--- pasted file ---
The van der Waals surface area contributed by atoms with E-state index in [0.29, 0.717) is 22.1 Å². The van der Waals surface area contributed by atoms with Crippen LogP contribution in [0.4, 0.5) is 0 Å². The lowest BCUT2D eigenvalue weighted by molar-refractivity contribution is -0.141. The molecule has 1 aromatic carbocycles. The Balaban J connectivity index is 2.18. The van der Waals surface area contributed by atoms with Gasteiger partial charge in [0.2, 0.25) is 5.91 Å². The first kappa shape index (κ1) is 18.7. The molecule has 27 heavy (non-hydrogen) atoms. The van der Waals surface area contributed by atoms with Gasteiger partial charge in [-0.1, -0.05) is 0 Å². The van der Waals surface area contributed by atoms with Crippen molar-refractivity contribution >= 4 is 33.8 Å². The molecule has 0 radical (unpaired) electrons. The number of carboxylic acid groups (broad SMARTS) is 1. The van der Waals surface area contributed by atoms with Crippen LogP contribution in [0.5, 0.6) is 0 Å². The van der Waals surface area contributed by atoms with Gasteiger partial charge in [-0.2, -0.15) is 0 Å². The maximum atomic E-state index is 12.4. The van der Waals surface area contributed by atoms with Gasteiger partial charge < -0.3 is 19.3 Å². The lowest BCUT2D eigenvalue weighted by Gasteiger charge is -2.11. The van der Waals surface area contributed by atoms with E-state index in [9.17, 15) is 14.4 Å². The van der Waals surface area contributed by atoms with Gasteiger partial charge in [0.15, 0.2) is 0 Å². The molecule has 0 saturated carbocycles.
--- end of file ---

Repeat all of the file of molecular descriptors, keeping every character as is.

The van der Waals surface area contributed by atoms with E-state index in [0.29, 0.717) is 22.1 Å². The van der Waals surface area contributed by atoms with Crippen LogP contribution in [0.4, 0.5) is 0 Å². The lowest BCUT2D eigenvalue weighted by molar-refractivity contribution is -0.141. The molecule has 1 aromatic carbocycles. The Balaban J connectivity index is 2.18. The van der Waals surface area contributed by atoms with Gasteiger partial charge in [0.2, 0.25) is 5.91 Å². The first kappa shape index (κ1) is 18.7. The molecule has 27 heavy (non-hydrogen) atoms. The van der Waals surface area contributed by atoms with Gasteiger partial charge in [-0.1, -0.05) is 0 Å². The van der Waals surface area contributed by atoms with Crippen molar-refractivity contribution >= 4 is 33.8 Å². The molecule has 0 radical (unpaired) electrons. The number of carboxylic acid groups (broad SMARTS) is 1. The van der Waals surface area contributed by atoms with Crippen LogP contribution in [0.5, 0.6) is 0 Å². The van der Waals surface area contributed by atoms with Gasteiger partial charge in [-0.2, -0.15) is 0 Å². The maximum atomic E-state index is 12.4. The van der Waals surface area contributed by atoms with Gasteiger partial charge < -0.3 is 19.3 Å². The lowest BCUT2D eigenvalue weighted by Gasteiger charge is -2.11. The van der Waals surface area contributed by atoms with E-state index in [9.17, 15) is 14.4 Å². The van der Waals surface area contributed by atoms with Gasteiger partial charge in [0.15, 0.2) is 0 Å². The molecule has 0 saturated carbocycles.